Chinese herbal medicine is an important component to the treatment of diabetes. The herbs are used to strengthen your kidneys, spleen, and pancreas. Additional herbs may be added for stomach and lung function that may be associated with your particular pattern of diabetes. When we can get a deep understanding of diabetes and the symptoms it causes, we can then use customized herb formulas. There are several well-known herbs known to stabilize blood sugar and address insulin and glucose levels circulating throughout the body. Several over the counter supplements will also be discussed based on your symptoms, and used to control cravings for sugar, address weight concerns, and balance the endocrine system.
Nutritional Guidance:We will use the glycemnic index, and discuss your glycemic load, as well as recommend which foods in Traditional Chinese medicine that are known to help your type or pattern of diabetes.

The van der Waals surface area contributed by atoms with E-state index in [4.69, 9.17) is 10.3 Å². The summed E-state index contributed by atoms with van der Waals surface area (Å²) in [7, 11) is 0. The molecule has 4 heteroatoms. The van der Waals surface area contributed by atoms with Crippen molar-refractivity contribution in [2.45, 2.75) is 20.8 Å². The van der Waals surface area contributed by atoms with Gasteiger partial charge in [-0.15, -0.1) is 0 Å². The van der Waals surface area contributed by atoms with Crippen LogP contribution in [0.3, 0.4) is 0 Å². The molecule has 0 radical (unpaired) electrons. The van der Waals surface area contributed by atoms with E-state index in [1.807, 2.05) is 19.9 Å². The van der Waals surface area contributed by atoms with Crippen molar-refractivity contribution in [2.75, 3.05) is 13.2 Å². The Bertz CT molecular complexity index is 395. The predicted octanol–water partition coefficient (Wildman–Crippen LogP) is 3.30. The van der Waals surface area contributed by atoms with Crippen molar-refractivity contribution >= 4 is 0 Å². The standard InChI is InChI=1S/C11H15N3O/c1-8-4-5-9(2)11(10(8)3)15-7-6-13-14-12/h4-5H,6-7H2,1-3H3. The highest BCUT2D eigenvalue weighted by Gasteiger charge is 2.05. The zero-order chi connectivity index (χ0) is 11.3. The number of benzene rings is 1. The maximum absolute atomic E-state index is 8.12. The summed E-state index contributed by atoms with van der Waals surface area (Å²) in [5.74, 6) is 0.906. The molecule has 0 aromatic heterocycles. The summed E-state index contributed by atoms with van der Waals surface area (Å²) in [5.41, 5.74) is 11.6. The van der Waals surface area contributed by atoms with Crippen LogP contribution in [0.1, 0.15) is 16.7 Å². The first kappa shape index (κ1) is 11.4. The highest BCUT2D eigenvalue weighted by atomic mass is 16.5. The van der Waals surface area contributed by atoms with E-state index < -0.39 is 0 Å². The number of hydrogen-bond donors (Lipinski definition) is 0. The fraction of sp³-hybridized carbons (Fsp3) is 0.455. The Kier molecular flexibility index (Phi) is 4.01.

How Western Medicine Treats Diabetes
Treatment typically includes diet control, healthy eating, physical exercise, home blood glucose testing, oral medication and/or insulin injections to keep blood glucose levels in balance.
Research and Related Articles on Diabetes
Effect of qiangyi jiangtang capsules on diabetes mellitus model rats [Article in Chinese]
Zhongguo Zhong Xi Yi Jie He Za Zhi. 2005 Dec;25(12):1109-11.
Efficacy analysis on type 2 diabetes mellitus treated with acupuncture in females [Article in Chinese]
Zhongguo Zhen Jiu. 2014 Jan;34(1):21-4.